The PTA Thrift Shop’s funding cuts to local schools and silence from its leaders are leaving a lot of parents frustrated, current and former PTA leaders say.
Parents, students and staff got a limited update Wednesday night during the Chapel Hill-Carrboro PTA Council’s meeting. Council President Lisa Kaylie said she offered to deliver a handout from PTA Thrift Shop officials when board Chairwoman Dawn Edgerton contacted her Monday.
The call came too late to give the board time to speak, Kaylie said; Edgerton declined to send the information, she said. Kaylie noted the PTA Council also will not be able to meet with the thrift shop Board of Directors next week, as Edgerton had requested Tuesday.
The nonprofit PTA Thrift Shop has shared its net proceeds from selling secondhand goods since 1952 with the Chapel Hill-Carrboro City Schools. The allocations have been based since 2014 on a school’s student population and the number of its students receiving free or reduced-price lunches.
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It previously was based on each school’s student population and volunteer hours.
The schools were receiving a total of over $200,000 a year prior to 2012, but the amount fell in the last five years as the PTA Thrift Shop launched a $5 million project to expand its Carrboro store and add a second building – YouthWorx on Main. YouthWorx leased its first low-cost space to nonprofits serving local youths this summer.
PTA Thrift Shop Executive Director Barbara Jessie-Black said the expansion was meant to sustain the thrift shop’s future and help it earn more money for schools by using its land more effectively.
The thrift shop has given the schools a total allocation of $119,000 since 2012. The agency started a new program in 2015 – Project Impact – that has provided eight grants worth a total of $22,838.
The program will provide another five grants this school year, Edgerton said. She did not know how much the latest grants are worth and could not confirm whether regular allocations to the schools would resume next year.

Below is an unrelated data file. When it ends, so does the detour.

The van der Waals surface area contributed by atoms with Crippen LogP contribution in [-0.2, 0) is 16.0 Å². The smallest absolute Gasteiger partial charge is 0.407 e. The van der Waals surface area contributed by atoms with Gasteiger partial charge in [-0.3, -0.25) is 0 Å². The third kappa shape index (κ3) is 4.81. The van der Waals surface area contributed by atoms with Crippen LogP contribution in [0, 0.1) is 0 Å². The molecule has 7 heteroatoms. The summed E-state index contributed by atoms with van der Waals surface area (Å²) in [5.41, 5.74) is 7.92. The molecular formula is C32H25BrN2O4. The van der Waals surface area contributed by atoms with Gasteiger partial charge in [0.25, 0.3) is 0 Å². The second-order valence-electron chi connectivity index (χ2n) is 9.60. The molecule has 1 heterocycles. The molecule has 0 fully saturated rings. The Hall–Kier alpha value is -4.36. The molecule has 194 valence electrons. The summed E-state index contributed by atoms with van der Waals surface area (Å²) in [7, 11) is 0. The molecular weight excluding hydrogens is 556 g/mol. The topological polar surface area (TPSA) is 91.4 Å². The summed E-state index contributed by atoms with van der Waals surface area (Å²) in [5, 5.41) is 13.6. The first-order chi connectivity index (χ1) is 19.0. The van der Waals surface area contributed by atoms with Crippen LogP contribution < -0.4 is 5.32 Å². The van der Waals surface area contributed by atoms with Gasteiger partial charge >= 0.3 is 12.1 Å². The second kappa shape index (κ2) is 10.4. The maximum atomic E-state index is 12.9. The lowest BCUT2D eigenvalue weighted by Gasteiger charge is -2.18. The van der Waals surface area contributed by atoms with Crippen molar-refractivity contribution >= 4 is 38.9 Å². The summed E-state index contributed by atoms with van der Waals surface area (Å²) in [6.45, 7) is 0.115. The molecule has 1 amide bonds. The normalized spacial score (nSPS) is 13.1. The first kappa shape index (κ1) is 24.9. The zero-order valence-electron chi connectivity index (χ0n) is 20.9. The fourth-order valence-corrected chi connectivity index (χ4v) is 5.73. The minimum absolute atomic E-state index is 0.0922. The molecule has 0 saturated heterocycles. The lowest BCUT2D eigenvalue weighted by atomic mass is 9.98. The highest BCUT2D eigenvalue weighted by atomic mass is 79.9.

PTA officials said they didn’t expect the cuts to last this long. The Council emailed the thrift shop’s board Aug. 15 to get a copy of its budget and the board minutes from 2014 when the bylaws were changed to remove a PTA membership clause.
That change would have required a two-thirds vote by the members, Kaylie said. She disputed a statement Wednesday from board Chairwoman Dawn Edgerton that the vote was taken electronically following a series of focus group meetings.
The PTA Council hasn’t gotten a written response to either question, Kaylie said. They will ask now for documents that show the focus groups and electronic vote actually took place, she said.
Jeff Hall, a former PTA Council president, said they may have gotten information that sort of change was being considered in 2014, but there was no vote.
He recalls the thrift shop changed its business model in 2012 to have more accountability for how the funds were used and to get project loans. They were going to use the grants program to get more money for the schools, he said.
The thrift shop is an independent entity that can do whatever it wants, he and other PTA leaders said, but they shouldn’t use the PTA name or its members’ goodwill to do it.
“The promise was always that not only would money be coming back to the schools eventually but it would be even more than we had before, and that’s kind of what we signed on for,” Hall said. “PTAs helped with the capital campaign, they continued to work the thrift store, and now people are feeling like we were completely lied to.”
Jessie-Black, who is traveling this week, and Edgerton did not provide requested documents Thursday.
Edgerton did clarify in an email from board leaders that the PTA Thrift Shop no longer relies on volunteers to help run its stores, although the nonprofit’s website still encourages parents to volunteer.
“The change to no volunteers was phased out over several years and completed during the 2012-2013 academic year,” the board’s letter states. “Both locations are operated by paid professional staff.”